Saturday, April 05, 2008

99 Cents

This is image, with the following caption, appears on the website for the 25-year-old California-based chain 99¢ Only Stores:
Renowned photographer Andreas Gursky describes his famous "99 Cent" photo as aisles of brightly packaged merchandise fused into a perfectly ordered whole. This 11 by 7 foot photo has been displayed in the New York Museum of Modern Art, as well as museums in Paris, London, San Francisco, and Los Angeles. It was taken in 1999 at the 99¢ Only Stores located on Sunset Boulevard in Hollywood, California. This photograph recently sold for over $1,999,999!
I love the giddy holy crap who knew this was art?! We're rich!! tone.

And why not? Gursky spotted something grand and colorful and orderly, an almost Atomic Age symbol of America's power, and captured it in a way that did not belittle it or mock it with irony. It looks like a near-future fantasy world in which food has been replaced by over-packaged pills instead of fresh-grown food. The gift of a great -- or at least a good -- photographer is to take a mundane scene and make us look at it anew. This is more than just crisp focus and giant-sized printing.

"He has embraced the gaudy blandishments of advertising without abandoning the keen observations of documentary photography," reads a the text for a 2001 MoMA solo exhibition.

What the proprietors of the 99¢ Only Stores do with it is interesting. The image at the top of this article is not only cut off in the manner of a wide-screen movie adjusted to fit a television set, it's also framed in gold, as if to signal that this is in fact art. That's a very practical solution -- how else would we know, given all the other similar images on the website? A fuller version (the original is the one above) appears on the homepage, but it isn't called out as art. And so it comes full-circle, returning to the state of advertising once again.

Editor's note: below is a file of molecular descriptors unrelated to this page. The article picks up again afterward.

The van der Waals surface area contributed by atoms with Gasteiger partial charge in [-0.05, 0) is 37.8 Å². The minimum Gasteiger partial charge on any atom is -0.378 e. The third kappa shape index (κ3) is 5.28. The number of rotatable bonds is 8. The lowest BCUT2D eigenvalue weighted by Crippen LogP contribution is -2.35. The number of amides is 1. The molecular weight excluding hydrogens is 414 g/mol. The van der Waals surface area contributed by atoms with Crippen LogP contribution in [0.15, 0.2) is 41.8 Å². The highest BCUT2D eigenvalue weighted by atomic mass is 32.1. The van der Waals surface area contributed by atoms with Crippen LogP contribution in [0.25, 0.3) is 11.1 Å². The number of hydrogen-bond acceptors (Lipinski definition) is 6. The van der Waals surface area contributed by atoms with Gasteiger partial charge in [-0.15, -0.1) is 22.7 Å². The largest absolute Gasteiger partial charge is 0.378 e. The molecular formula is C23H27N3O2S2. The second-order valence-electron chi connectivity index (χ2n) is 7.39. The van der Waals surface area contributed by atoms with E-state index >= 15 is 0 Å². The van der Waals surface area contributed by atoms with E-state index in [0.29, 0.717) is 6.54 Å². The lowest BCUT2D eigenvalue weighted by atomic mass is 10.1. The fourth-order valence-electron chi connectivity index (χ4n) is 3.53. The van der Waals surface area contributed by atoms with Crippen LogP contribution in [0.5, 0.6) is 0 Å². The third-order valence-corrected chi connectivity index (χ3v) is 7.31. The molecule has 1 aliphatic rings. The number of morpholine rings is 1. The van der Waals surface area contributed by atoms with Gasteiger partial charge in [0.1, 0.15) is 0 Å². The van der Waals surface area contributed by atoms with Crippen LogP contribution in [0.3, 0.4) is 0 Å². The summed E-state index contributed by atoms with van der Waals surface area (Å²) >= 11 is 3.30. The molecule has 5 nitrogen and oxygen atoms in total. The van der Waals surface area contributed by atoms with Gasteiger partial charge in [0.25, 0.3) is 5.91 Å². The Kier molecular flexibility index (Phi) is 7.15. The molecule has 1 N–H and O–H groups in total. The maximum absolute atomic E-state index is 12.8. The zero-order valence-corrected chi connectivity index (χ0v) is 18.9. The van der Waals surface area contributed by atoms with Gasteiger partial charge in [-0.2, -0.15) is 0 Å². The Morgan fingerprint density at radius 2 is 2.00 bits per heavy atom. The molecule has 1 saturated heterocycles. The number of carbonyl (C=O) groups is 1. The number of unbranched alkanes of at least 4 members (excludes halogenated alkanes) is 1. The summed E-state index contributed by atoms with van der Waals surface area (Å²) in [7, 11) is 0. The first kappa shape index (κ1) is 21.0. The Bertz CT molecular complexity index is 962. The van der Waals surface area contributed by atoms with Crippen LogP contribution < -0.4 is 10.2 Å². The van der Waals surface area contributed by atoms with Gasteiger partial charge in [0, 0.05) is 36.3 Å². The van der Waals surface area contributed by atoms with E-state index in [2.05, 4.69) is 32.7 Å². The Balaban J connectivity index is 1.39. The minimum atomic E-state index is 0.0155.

Henry Alford referenced both the photograph and the chain in a recent New York Times article called "How to Survive in New York on 99 Cents", which includes the following pea soup recipe:
Slice and sauté an onion. Add 3 cups chicken stock, a 1-pound bag of frozen peas, 1/3 cup oats, 1/8 teaspoon cardamom, some salt and pepper. Bring to boil. Purée in blender.
Alford says it's excellent. He served it for a dinner party in which the entire menu was prepared from 99 cent food. Of course, he went to 21 99 cent stores in three days to do it ("12 in Harlem and Washington Heights, 4 in Chinatown and 1 in Spanish Harlem").

An accompanying article called "5 Cooks, $40, 5 Dishes, 3 Desserts" challenged Le Bernardin executive chef Eric Ripert to come up with a full meal from ingredients procured at Jack's 99-Cent-Store.

So how did it go?
“Not very good,” he said, after half a blanketed pig. “It tastes all right, but I don’t know what it is,” he said of the crabcakes. The tortelloni were “good, but a little bit Olive Garden.”

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